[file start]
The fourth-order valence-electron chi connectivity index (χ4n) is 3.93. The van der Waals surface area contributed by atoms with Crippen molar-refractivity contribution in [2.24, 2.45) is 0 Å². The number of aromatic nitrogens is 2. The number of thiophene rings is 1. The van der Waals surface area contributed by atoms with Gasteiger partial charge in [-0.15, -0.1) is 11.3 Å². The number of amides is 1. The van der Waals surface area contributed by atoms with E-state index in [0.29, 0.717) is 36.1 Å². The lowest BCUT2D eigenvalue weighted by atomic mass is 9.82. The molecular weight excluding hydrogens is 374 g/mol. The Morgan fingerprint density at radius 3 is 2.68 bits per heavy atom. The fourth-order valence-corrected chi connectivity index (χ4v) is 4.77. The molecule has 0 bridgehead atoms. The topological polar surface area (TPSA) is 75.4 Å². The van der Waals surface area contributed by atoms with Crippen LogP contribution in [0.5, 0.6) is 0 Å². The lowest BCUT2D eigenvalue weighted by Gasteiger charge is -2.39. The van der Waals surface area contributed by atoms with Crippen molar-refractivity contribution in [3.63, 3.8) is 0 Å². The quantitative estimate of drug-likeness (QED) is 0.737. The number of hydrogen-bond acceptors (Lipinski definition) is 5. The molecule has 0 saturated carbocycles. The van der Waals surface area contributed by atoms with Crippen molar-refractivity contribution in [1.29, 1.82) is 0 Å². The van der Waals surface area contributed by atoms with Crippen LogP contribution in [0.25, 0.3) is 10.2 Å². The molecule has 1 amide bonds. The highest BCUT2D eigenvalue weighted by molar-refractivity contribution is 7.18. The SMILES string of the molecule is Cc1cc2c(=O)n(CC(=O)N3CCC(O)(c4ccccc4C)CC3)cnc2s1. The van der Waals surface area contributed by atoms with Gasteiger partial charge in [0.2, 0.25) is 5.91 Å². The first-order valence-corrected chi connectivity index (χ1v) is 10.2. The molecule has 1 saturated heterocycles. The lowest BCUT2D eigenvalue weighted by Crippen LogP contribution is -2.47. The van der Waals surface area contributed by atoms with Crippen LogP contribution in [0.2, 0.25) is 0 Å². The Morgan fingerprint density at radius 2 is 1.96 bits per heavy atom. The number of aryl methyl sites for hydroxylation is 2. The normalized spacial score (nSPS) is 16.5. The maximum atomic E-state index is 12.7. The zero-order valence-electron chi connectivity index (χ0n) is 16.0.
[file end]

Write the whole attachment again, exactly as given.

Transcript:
The fourth-order valence-electron chi connectivity index (χ4n) is 3.93. The van der Waals surface area contributed by atoms with Crippen molar-refractivity contribution in [2.24, 2.45) is 0 Å². The number of aromatic nitrogens is 2. The number of thiophene rings is 1. The van der Waals surface area contributed by atoms with Gasteiger partial charge in [-0.15, -0.1) is 11.3 Å². The number of amides is 1. The van der Waals surface area contributed by atoms with E-state index in [0.29, 0.717) is 36.1 Å². The lowest BCUT2D eigenvalue weighted by atomic mass is 9.82. The molecular weight excluding hydrogens is 374 g/mol. The Morgan fingerprint density at radius 3 is 2.68 bits per heavy atom. The fourth-order valence-corrected chi connectivity index (χ4v) is 4.77. The molecule has 0 bridgehead atoms. The topological polar surface area (TPSA) is 75.4 Å². The van der Waals surface area contributed by atoms with Crippen LogP contribution in [0.5, 0.6) is 0 Å². The lowest BCUT2D eigenvalue weighted by Gasteiger charge is -2.39. The van der Waals surface area contributed by atoms with Crippen molar-refractivity contribution in [3.63, 3.8) is 0 Å². The quantitative estimate of drug-likeness (QED) is 0.737. The number of hydrogen-bond acceptors (Lipinski definition) is 5. The molecule has 0 saturated carbocycles. The van der Waals surface area contributed by atoms with Crippen molar-refractivity contribution in [1.29, 1.82) is 0 Å². The van der Waals surface area contributed by atoms with Crippen LogP contribution in [0.25, 0.3) is 10.2 Å². The molecule has 1 amide bonds. The highest BCUT2D eigenvalue weighted by molar-refractivity contribution is 7.18. The SMILES string of the molecule is Cc1cc2c(=O)n(CC(=O)N3CCC(O)(c4ccccc4C)CC3)cnc2s1. The van der Waals surface area contributed by atoms with Gasteiger partial charge in [0.2, 0.25) is 5.91 Å². The first-order valence-corrected chi connectivity index (χ1v) is 10.2. The molecule has 1 saturated heterocycles. The lowest BCUT2D eigenvalue weighted by Crippen LogP contribution is -2.47. The van der Waals surface area contributed by atoms with Crippen LogP contribution in [0.2, 0.25) is 0 Å². The Morgan fingerprint density at radius 2 is 1.96 bits per heavy atom. The number of aryl methyl sites for hydroxylation is 2. The normalized spacial score (nSPS) is 16.5. The maximum atomic E-state index is 12.7. The zero-order valence-electron chi connectivity index (χ0n) is 16.0.